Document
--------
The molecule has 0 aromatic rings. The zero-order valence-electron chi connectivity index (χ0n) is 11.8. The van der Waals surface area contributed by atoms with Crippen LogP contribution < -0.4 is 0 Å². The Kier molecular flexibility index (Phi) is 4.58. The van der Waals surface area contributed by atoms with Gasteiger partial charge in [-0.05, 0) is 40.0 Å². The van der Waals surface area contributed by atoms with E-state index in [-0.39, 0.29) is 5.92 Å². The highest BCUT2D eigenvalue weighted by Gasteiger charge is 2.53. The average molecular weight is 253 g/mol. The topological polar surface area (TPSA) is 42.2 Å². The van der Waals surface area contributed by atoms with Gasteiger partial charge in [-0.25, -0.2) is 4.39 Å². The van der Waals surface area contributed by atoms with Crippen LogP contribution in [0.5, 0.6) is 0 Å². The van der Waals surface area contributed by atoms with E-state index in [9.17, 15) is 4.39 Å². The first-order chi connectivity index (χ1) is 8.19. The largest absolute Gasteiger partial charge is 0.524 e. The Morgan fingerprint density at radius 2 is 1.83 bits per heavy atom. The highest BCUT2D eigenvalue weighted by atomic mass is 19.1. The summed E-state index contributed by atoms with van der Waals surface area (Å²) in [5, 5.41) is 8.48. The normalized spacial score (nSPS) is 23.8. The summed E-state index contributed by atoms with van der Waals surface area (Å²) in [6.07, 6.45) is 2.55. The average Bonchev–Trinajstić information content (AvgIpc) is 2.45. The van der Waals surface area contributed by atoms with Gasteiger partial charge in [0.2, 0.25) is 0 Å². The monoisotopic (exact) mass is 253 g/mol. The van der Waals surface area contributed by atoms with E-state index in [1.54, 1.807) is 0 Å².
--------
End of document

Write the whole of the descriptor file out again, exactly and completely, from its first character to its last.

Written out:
The molecule has 0 aromatic rings. The zero-order valence-electron chi connectivity index (χ0n) is 11.8. The van der Waals surface area contributed by atoms with Crippen LogP contribution < -0.4 is 0 Å². The Kier molecular flexibility index (Phi) is 4.58. The van der Waals surface area contributed by atoms with Gasteiger partial charge in [-0.05, 0) is 40.0 Å². The van der Waals surface area contributed by atoms with E-state index in [-0.39, 0.29) is 5.92 Å². The highest BCUT2D eigenvalue weighted by Gasteiger charge is 2.53. The average molecular weight is 253 g/mol. The topological polar surface area (TPSA) is 42.2 Å². The van der Waals surface area contributed by atoms with Gasteiger partial charge in [-0.25, -0.2) is 4.39 Å². The van der Waals surface area contributed by atoms with Crippen LogP contribution in [0.5, 0.6) is 0 Å². The van der Waals surface area contributed by atoms with E-state index in [9.17, 15) is 4.39 Å². The first-order chi connectivity index (χ1) is 8.19. The largest absolute Gasteiger partial charge is 0.524 e. The Morgan fingerprint density at radius 2 is 1.83 bits per heavy atom. The highest BCUT2D eigenvalue weighted by atomic mass is 19.1. The summed E-state index contributed by atoms with van der Waals surface area (Å²) in [5, 5.41) is 8.48. The normalized spacial score (nSPS) is 23.8. The summed E-state index contributed by atoms with van der Waals surface area (Å²) in [6.07, 6.45) is 2.55. The average Bonchev–Trinajstić information content (AvgIpc) is 2.45. The van der Waals surface area contributed by atoms with Gasteiger partial charge in [0.2, 0.25) is 0 Å². The monoisotopic (exact) mass is 253 g/mol. The van der Waals surface area contributed by atoms with E-state index in [1.54, 1.807) is 0 Å².